Seem to be overdoing it slightly on the country early this month, but what the hey. This looked like the small local/novelty/independent type record that this blog thrives on. Plus it had a bunch of songs that I like, most notably “Mama Tried”. It was only one dollar.
Much to my surprise, Monte Mills has a web page and still plays around 30 to 50 shows or so a year with the Lucky Horseshoe Band, including opening for the late Merle Haggard. So many times, records like this are a one and done-er. Based in Central Coastal California,Mills has played for a wide variety of functions and people, including entertainers and politicians. He also has released a handful or records outside of this one.
Mills Web Page
Mills, at the time of this record (which I believe was his first) was a humble horse shoe-er by trade who sang both on the trail and in the shower. As the record as well as the web page states, singing is still a side gig to horse shoeing. However, on one fateful day, while out on the trail for the Ranch Vistadores annual 7 day ride, held at Lake Cachuma between Santa Barbara ad Santa Ynez, Mills befriended a studio musician, one Dusty Rhoads, encouraged Mills to come out to Hollywood and make a record. Well, Mills took his advice and made this effort, featuring, Rhoads on bass, Harold Hensley on fiddle, Roy Lanham on guitar, the great Bud Isaacs on slide, and Art Anton on drums. Anyway, the same story is on the back of the record with more colloquialisms and venacular.
For a sample, I decided to go with “The Auctioneer”.
Satisfactory record, I really liked this. Good songs and great selection of tunes with numbers from Haggard, Hank Williams, and Bob Wills among others. Plus, I was really happy to see that Mills stuck with it rather than letting his talent fall to the wayside after one effort.
It is Saturday and here is that purveyor of the Bakersfield sound, Merle Haggard. This double record set cost me either $1 or $3. I am guessing $3 due to the fact that it is a double record. Probably got it at a Record Show at the Hilton. I guess this is a good time as any to complain about what became an occurrence this month. That is a had albums picked out which I was kind of jazzed about only to find that the records inside were different. One was an early Aretha Franklin record. The other was the movie soundtrack of “The Pajama Game” featuring Doris Day, John Raitt, and Eddie Foy jr ( I know, I said I was sick of Broadway but…). Anyway, I was quite bummed out at both instances. I think in January, I will dedicate a week to these kind of albums.
This was a greatest hits compilation from 1969 by Capitol Records, released around the same time of some of Haggard’s biggest hits (not included in this collection) such as “Mama Tried” “Hungry Eyes”, and “Okie From Muskogee”. Most of these songs are written by Haggard but there are other songwriters here such as Liz Anderson, Tommy Collins, Wynn Stewart, and Ernest Tubb. Overall, it is a good collection of early Haggard showing off both his singing as well as song writing.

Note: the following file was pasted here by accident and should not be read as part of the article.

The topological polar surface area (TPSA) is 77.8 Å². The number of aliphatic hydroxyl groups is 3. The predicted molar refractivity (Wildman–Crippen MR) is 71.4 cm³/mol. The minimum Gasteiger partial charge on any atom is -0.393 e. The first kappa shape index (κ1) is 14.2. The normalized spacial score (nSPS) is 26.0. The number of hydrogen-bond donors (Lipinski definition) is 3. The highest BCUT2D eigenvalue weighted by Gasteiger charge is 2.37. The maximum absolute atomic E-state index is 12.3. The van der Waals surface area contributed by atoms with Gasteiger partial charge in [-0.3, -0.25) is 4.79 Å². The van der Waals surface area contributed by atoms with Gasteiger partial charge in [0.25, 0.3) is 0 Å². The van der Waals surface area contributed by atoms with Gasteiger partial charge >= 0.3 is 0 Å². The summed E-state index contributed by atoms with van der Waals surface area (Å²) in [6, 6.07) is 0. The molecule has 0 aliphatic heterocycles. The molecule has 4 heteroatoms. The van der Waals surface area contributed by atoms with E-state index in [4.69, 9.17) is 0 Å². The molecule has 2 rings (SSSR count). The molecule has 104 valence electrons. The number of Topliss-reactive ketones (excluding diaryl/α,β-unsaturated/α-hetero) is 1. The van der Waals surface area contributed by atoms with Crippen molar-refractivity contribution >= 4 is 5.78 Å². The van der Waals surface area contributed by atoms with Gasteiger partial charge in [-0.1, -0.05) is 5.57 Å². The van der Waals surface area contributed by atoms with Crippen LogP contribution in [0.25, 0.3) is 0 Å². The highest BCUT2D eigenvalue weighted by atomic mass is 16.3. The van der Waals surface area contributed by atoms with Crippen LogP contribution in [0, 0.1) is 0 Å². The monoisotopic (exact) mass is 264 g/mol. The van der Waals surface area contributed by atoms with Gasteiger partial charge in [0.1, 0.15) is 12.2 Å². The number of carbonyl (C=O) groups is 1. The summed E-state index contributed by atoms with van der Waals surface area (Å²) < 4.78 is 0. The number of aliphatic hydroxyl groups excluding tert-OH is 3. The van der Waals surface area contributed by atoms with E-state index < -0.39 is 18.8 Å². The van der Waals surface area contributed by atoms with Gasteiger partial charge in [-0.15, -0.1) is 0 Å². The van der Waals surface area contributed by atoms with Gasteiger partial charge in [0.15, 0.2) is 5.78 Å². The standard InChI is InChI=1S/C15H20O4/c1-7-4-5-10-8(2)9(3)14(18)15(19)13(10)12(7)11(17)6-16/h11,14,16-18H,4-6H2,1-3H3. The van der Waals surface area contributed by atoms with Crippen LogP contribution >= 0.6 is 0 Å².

For a sample, I went with my old favorite, the Haggard penned “Swinging Doors” although I like Ray Price’s version better which I believe I posted on this blog.
This was $4. It is Saturday. Yay!! Also last post of the month although I seem to think I missed a week somewhere. A quick check of the schedule tells me this can not be.
Wrapping up another month of the show with Mr Hank Snow. I am running out of new pictures of him to post. This record was released in 1961. It was a RCA/Camden compilation effort. It is ok. I felt a lot of the songs were derivative from other works (“I’m Moving In”, “Boogie Woogie Flying Cloud” for example). The biggest hit from this was “Let Me Go Lover” which went to #1 in 1954.
For a sample, I was drawn to “When Mexican Joe Met Jolie Blon”. I also really liked “Trouble, Trouble, Trouble”. It is a kind of talking blues number kind of like Woody Guthrie’s style. I have never heard Snow perform a number like this.
Criticism aside, of course I am goint to like one of Snow’s records. Satisfactory. See, I learned something from last month. Put the easy posts at the end of the month.
This was $4. I got it for good ol’ Cotton Eyed Joe, which is sort of a rite of passage in Texas. I am reminded of the words of a friend of mine, Cullen, who told me if you are going to pay music in Texas, got to know “Cotton Eyed Joe” and “Jole Blon”, which is also on this record.
This record was released in 1979 by producer/ engineer David Stalling’s Delta Records. The label, based in Nacogdoches, I believe put out records by various country musicians as well as other genres. This album was recorded at ACA Studios in Houston and features Ex-Texas Playboys Herb Remington on steel guitar and Bob White on fiddle. Eddie Nation, from Houston, handles the lead guitar. Apparently, he also played on some of Freddy Fender’s albums.